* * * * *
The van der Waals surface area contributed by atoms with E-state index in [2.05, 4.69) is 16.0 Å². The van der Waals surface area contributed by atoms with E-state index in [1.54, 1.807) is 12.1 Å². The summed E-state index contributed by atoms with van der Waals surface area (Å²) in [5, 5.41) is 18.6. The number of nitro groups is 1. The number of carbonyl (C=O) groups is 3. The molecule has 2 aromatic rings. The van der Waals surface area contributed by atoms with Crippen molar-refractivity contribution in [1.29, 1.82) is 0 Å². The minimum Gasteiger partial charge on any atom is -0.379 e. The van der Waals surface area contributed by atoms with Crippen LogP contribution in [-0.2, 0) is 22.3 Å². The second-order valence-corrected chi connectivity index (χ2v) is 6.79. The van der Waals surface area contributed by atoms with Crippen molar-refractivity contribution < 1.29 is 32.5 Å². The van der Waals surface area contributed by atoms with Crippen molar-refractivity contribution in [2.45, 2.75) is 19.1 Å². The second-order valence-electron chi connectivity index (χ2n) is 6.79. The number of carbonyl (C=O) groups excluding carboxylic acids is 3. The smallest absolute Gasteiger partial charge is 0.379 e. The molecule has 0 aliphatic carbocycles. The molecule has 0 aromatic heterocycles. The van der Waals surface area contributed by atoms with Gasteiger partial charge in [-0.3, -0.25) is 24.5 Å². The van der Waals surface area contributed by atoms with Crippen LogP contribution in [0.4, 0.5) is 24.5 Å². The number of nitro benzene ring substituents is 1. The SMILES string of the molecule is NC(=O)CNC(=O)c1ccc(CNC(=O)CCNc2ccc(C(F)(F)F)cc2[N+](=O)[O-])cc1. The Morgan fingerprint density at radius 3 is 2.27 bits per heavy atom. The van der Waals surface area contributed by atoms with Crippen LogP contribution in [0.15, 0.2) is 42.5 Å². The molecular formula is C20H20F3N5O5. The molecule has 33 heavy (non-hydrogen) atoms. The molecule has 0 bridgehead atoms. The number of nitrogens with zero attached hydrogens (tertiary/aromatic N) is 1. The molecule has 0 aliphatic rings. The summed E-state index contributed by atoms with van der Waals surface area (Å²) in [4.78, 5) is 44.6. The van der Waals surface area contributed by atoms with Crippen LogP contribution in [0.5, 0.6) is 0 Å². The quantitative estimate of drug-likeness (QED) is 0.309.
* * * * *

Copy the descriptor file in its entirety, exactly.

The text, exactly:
The van der Waals surface area contributed by atoms with E-state index in [2.05, 4.69) is 16.0 Å². The van der Waals surface area contributed by atoms with E-state index in [1.54, 1.807) is 12.1 Å². The summed E-state index contributed by atoms with van der Waals surface area (Å²) in [5, 5.41) is 18.6. The number of nitro groups is 1. The number of carbonyl (C=O) groups is 3. The molecule has 2 aromatic rings. The van der Waals surface area contributed by atoms with Crippen molar-refractivity contribution in [1.29, 1.82) is 0 Å². The minimum Gasteiger partial charge on any atom is -0.379 e. The van der Waals surface area contributed by atoms with Crippen LogP contribution in [-0.2, 0) is 22.3 Å². The second-order valence-corrected chi connectivity index (χ2v) is 6.79. The van der Waals surface area contributed by atoms with Crippen molar-refractivity contribution < 1.29 is 32.5 Å². The van der Waals surface area contributed by atoms with Crippen molar-refractivity contribution in [2.45, 2.75) is 19.1 Å². The second-order valence-electron chi connectivity index (χ2n) is 6.79. The number of carbonyl (C=O) groups excluding carboxylic acids is 3. The smallest absolute Gasteiger partial charge is 0.379 e. The molecule has 0 aliphatic carbocycles. The molecule has 0 aromatic heterocycles. The van der Waals surface area contributed by atoms with Gasteiger partial charge in [-0.3, -0.25) is 24.5 Å². The van der Waals surface area contributed by atoms with Crippen LogP contribution in [0.4, 0.5) is 24.5 Å². The number of nitro benzene ring substituents is 1. The SMILES string of the molecule is NC(=O)CNC(=O)c1ccc(CNC(=O)CCNc2ccc(C(F)(F)F)cc2[N+](=O)[O-])cc1. The Morgan fingerprint density at radius 3 is 2.27 bits per heavy atom. The van der Waals surface area contributed by atoms with Crippen LogP contribution in [0.15, 0.2) is 42.5 Å². The molecular formula is C20H20F3N5O5. The molecule has 33 heavy (non-hydrogen) atoms. The molecule has 0 bridgehead atoms. The number of nitrogens with zero attached hydrogens (tertiary/aromatic N) is 1. The molecule has 0 aliphatic rings. The summed E-state index contributed by atoms with van der Waals surface area (Å²) in [4.78, 5) is 44.6. The van der Waals surface area contributed by atoms with Crippen LogP contribution in [0.5, 0.6) is 0 Å². The quantitative estimate of drug-likeness (QED) is 0.309.